• Electrocardiogram: An electrocardiogram (also called an ECG or EKG) measures the electrical activity of your heart.
  • Holter monitor: A Holter monitor records your heart’s electrical activity for 24 to 48 hours while you do your daily activities.
  • Prothrombin time (PT) and partial thromboplastin tine (PTT) blood tests: The PT test and PTT test measure the time it takes for your blood to clot.

Management and Treatment

How is vertebrobasilar insufficiency treated?

Your healthcare provider may suggest lifestyle changes to help reduce your VBI symptoms. These changes may include:

Your healthcare provider may also recommend medications to help manage health issues. These may include medications to control:

If lifestyle changes and medications don’t help your blood flow, your healthcare provider may suggest surgery. Surgery to treat VBI includes:

How is transient vertebrobasilar insufficiency treated?

Healthcare providers may treat transient vertebrobasilar insufficiency with:


How can I reduce my risk of vertebrobasilar insufficiency?

You can reduce your risk of vertebrobasilar insufficiency if you:

  • Eat a healthy diet.
  • Exercise regularly.
  • Keep your cholesterol under control.
  • Manage other health conditions such as high blood pressure and diabetes by following your healthcare providers’ instructions.
  • Quit smoking.

Outlook / Prognosis

What is the outlook if I have vertebrobasilar insufficiency?

The prognosis for VBI depends on:

  • Severity of your brain function issues (neurological deficit).
  • Whether you’ve had a stroke.
  • Your age.
  • Your other health issues.

Serious cases of VBI may lead to disability and death.

Are there long-term effects from vertebrobasilar insufficiency?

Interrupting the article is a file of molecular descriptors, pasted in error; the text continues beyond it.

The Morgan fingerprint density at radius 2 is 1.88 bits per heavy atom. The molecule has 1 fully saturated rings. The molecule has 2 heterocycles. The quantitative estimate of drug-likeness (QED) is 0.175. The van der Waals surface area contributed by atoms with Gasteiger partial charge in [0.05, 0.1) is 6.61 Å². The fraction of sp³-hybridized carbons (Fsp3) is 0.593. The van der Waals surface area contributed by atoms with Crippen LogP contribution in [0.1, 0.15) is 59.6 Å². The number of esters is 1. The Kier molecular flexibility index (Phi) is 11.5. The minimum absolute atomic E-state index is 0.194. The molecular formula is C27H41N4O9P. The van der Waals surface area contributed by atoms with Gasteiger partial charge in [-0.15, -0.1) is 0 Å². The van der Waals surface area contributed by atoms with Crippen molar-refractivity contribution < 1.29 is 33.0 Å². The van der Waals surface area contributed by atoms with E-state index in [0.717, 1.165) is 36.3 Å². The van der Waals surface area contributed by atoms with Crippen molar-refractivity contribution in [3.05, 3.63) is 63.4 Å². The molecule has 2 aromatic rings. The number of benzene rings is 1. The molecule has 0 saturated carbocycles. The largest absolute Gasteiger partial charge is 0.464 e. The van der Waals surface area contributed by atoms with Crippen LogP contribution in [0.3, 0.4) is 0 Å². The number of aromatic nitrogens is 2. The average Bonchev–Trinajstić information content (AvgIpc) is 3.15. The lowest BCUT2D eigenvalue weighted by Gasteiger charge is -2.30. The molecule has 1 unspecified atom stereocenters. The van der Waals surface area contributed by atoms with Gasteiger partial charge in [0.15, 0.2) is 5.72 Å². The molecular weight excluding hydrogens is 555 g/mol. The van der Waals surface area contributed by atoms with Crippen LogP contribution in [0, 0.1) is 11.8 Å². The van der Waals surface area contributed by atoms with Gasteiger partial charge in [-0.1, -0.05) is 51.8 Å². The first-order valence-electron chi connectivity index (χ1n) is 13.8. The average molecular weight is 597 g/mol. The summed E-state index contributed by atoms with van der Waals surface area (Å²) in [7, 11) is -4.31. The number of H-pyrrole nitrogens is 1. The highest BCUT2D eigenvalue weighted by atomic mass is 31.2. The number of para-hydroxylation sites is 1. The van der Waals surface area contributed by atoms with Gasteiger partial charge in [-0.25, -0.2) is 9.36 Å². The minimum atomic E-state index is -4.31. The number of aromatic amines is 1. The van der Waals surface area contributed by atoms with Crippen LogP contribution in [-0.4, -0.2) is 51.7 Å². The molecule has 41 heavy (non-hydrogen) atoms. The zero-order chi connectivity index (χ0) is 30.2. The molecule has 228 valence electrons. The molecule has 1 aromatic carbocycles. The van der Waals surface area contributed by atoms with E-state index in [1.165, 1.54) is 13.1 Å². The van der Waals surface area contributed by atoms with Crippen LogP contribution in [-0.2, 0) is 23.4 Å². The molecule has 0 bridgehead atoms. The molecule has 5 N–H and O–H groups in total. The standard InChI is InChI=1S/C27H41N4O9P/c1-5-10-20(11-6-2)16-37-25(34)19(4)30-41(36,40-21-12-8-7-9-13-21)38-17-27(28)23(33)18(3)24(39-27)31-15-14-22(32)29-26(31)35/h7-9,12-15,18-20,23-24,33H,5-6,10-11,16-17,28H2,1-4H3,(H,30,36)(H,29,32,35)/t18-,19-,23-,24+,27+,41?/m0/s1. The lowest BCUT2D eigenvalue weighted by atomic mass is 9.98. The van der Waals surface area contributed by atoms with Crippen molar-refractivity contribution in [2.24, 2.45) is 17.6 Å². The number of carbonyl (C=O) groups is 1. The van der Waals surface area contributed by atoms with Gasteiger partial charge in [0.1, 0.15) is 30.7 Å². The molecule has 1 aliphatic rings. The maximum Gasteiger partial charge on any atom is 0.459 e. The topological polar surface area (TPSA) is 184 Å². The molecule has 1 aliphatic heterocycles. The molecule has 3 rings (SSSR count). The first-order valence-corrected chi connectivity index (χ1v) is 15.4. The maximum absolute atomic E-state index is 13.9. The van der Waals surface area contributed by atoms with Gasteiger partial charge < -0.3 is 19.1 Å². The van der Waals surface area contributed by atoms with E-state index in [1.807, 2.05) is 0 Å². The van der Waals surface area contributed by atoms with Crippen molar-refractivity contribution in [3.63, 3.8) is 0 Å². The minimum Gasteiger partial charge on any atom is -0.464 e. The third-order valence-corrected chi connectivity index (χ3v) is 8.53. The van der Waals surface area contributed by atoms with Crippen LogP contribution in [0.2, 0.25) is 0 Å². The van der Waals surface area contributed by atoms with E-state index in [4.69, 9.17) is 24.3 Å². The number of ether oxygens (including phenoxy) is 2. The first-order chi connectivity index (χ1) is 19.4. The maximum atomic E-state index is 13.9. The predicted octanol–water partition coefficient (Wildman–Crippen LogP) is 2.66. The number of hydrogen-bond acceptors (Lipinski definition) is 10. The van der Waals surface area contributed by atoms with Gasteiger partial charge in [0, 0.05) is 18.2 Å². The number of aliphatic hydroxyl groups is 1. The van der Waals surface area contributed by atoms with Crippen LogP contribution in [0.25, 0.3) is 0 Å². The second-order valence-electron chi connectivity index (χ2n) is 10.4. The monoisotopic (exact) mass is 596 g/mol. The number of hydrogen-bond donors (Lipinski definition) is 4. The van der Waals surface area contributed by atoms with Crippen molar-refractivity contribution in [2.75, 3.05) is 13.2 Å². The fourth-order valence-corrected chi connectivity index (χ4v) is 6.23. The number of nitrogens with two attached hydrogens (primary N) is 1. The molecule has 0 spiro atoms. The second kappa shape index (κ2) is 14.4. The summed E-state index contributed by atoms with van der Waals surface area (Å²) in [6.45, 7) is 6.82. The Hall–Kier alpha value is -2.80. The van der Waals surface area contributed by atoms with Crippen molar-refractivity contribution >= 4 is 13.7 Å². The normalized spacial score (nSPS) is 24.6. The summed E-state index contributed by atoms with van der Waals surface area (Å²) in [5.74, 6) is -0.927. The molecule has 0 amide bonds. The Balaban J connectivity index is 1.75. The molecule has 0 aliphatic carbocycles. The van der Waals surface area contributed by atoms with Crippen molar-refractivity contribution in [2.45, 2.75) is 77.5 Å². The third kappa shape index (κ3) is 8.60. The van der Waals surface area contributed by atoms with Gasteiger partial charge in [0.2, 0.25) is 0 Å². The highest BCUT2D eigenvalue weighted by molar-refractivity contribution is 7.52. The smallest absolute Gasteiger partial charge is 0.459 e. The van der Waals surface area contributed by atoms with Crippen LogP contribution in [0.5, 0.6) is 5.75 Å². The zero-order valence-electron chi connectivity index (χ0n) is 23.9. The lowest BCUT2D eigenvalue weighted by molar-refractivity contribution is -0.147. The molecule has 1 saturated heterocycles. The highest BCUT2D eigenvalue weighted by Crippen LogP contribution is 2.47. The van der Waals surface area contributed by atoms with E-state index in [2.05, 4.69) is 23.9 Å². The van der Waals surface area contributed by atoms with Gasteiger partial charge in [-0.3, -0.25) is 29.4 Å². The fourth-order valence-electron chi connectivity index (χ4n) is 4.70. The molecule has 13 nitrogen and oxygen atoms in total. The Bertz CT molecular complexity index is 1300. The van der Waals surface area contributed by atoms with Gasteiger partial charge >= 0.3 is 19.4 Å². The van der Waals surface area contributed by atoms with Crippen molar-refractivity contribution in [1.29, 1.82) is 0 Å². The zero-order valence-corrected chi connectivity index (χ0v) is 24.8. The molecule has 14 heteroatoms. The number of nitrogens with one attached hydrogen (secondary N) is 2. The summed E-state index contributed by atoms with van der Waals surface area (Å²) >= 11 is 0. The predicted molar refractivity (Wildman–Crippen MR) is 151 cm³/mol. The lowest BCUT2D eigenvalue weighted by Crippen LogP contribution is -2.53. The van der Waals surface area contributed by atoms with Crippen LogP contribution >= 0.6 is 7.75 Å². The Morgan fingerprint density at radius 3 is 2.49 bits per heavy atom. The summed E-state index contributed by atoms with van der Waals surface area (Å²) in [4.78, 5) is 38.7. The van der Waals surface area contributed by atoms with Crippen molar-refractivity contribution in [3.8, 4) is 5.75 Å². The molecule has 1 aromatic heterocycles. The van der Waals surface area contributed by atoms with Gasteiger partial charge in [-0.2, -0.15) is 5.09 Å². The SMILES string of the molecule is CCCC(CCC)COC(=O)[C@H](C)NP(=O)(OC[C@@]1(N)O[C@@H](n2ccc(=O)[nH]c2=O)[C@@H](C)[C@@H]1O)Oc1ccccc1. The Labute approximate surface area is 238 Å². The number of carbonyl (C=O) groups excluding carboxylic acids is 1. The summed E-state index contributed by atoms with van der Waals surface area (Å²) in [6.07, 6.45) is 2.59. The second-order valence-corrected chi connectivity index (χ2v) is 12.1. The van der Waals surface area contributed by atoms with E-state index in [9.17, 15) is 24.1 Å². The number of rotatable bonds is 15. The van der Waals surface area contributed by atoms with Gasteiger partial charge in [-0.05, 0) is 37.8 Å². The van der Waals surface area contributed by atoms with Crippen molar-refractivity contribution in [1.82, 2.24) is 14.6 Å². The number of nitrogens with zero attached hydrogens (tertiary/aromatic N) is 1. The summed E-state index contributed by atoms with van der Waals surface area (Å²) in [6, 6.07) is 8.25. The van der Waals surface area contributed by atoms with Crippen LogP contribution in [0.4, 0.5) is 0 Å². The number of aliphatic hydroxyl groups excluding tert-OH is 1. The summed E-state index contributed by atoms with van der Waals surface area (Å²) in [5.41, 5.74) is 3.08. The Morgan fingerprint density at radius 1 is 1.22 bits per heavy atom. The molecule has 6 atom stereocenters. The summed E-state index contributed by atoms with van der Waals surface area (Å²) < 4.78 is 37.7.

Most people with mild symptoms are able to manage symptoms with lifestyle changes and medication. If you have severe symptoms, you may need rehabilitation for months to years.

Problems that can result from VBI include:

Does vertebrobasilar insufficiency return after treatment?

VBI has a recurrence rate of 10% to 15%.

Living With

How do I take care of myself with vertebrobasilar insufficiency?

You can take care of yourself by learning skills to aid in your recovery. You may need help with:

  • Bladder and bowel training.
  • Nutrition.
  • Safety around your home.
  • Teaching you how to perform day-to-day activities.

Types of therapy that can benefit you include:

  • Occupational therapy.
  • Physical therapy.
  • Speech therapy.

You may also need help from a home care nurse who can check on your recovery.

A note from Cleveland Clinic

Vertebrobasilar insufficiency (VBI) occurs when blood flow to the back of your brain lessens or ends. This part of your brain controls movement and balance, so VBI can lead to difficulty swallowing, dizziness and numbness. Hardening of your arteries (atherosclerosis) usually causes VBI. Lifestyle changes and medications can often help control your symptoms. Your healthcare provider may suggest surgery if your symptoms continue. Occupational, physical and speech therapy can also help improve your day-to-day life.

Medically Reviewed

Last reviewed on 03/01/2022.